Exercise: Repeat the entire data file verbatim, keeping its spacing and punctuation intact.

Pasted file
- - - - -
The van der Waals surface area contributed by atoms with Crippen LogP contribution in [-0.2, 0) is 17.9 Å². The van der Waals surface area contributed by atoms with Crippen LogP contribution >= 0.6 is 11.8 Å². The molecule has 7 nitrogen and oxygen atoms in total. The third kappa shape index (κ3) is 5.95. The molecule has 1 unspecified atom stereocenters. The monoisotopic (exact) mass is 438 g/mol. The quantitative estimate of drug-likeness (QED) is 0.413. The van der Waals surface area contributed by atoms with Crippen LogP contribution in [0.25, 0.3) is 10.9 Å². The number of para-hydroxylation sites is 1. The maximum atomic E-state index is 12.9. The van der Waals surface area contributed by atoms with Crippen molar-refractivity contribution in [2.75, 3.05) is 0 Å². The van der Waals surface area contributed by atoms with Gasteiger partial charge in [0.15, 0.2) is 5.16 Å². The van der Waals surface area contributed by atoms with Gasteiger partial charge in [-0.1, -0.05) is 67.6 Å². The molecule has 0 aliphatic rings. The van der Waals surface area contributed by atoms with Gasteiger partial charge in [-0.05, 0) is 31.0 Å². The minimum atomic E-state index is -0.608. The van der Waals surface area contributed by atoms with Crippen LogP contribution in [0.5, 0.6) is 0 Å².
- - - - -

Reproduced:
The van der Waals surface area contributed by atoms with Crippen LogP contribution in [-0.2, 0) is 17.9 Å². The van der Waals surface area contributed by atoms with Crippen LogP contribution >= 0.6 is 11.8 Å². The molecule has 7 nitrogen and oxygen atoms in total. The third kappa shape index (κ3) is 5.95. The molecule has 1 unspecified atom stereocenters. The monoisotopic (exact) mass is 438 g/mol. The quantitative estimate of drug-likeness (QED) is 0.413. The van der Waals surface area contributed by atoms with Crippen LogP contribution in [0.25, 0.3) is 10.9 Å². The number of para-hydroxylation sites is 1. The maximum atomic E-state index is 12.9. The van der Waals surface area contributed by atoms with Crippen molar-refractivity contribution in [2.75, 3.05) is 0 Å². The van der Waals surface area contributed by atoms with Gasteiger partial charge in [0.15, 0.2) is 5.16 Å². The van der Waals surface area contributed by atoms with Gasteiger partial charge in [-0.1, -0.05) is 67.6 Å². The molecule has 0 aliphatic rings. The van der Waals surface area contributed by atoms with Gasteiger partial charge in [-0.05, 0) is 31.0 Å². The minimum atomic E-state index is -0.608. The van der Waals surface area contributed by atoms with Crippen LogP contribution in [0.5, 0.6) is 0 Å².